“It looks amazing,” Landschoff says. The scans showed that inside the parents, all the babies were positioned upside-down. (For a brittle star, that means the mouth, which is on the underside of the body and doubles as the anus, points up.) The young seemed to have their mouths pressed against the upper walls of their sacs, as if sucking in nutrients from their mothers. This supported a long-standing hypothesis that brittle-star mothers feed their young, in addition to housing them.
The 3-D views of the brittle stars turned out to support Landschoff’s observations from his dissections of the animals. But even when they don’t provide brand-new information, scans like this can be a useful way to generate public interest for scientific research. “I think the really strong benefit of the method is to use the data, for example, in museums,” he says. The images could even be reproduced on a 3-D printer to make a physical model.
MicroCT scanning “is growing rapidly,” says Alexander Ziegler, an evolutionary biologist at the University of Bonn in Germany. Thanks to the high resolution scientists can get from today’s microCT scanners, they’re using the technology to explore the insides of more animals. It’s especially useful for studying the structures inside tiny animals.
Another benefit of using scans to learn about animal anatomy, rather than cutting the animals open, is that scientists can study valuable samples in museum collections without destroying them. Noninvasive scanning can also be a quick and cost-effective way to gather information, Ziegler says, and the digital data can be easily shared.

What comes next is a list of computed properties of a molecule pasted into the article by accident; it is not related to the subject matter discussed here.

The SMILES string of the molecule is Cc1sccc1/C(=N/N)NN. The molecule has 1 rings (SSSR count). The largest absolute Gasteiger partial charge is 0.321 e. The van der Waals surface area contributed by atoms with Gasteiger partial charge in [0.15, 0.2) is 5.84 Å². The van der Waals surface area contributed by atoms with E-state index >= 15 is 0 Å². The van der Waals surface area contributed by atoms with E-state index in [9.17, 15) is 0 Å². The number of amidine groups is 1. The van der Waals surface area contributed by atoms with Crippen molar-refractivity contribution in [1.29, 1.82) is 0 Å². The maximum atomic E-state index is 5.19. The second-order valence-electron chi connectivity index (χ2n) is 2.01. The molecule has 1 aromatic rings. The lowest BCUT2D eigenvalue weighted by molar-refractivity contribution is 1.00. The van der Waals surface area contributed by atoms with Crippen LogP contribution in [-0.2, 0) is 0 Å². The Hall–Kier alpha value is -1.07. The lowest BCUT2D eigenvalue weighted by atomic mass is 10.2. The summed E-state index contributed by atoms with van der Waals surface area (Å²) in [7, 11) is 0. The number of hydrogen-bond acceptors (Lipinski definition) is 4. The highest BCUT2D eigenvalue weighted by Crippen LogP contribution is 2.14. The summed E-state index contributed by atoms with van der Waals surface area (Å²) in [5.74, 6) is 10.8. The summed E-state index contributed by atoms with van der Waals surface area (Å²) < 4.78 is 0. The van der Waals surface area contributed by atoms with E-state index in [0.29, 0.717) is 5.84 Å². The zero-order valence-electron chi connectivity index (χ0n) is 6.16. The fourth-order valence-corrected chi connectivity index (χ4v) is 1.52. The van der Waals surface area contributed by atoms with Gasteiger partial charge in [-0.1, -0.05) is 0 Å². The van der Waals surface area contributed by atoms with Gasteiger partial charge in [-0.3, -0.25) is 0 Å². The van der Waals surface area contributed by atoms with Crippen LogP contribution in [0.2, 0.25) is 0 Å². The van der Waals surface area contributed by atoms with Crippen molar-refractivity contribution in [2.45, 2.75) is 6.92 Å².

Landschoff decided to share his full dataset, making all the scans freely available to the public and other scientists. “I only used a very small part of the information that is stored in the images I have,” he says. He hopes other scientists will be able to unlock more of that information in their own research. For example, how much of a brooding brittle star’s body is usually taken up by its young? In the smaller species that Landschoff studied, the six babies filled a remarkable 25 percent of the mother’s body volume. By comparing his images to brittle stars in different parts of the world, other scientists might learn more about how the babies squeeze in among their siblings and the mother’s organs.
Sometimes, when you want to understand exactly what’s happening in an animal’s body, cutting it open just won’t do. But there’s another fascinating element of brittle-star reproduction that scientists have been able to observe without scans or scalpels: No matter how they manage it, brittle-star babies grow and are born without harming their mothers. At the end of the months-long brooding period, the fully formed young simply crawl out of their mothers through flexible slits and walk away.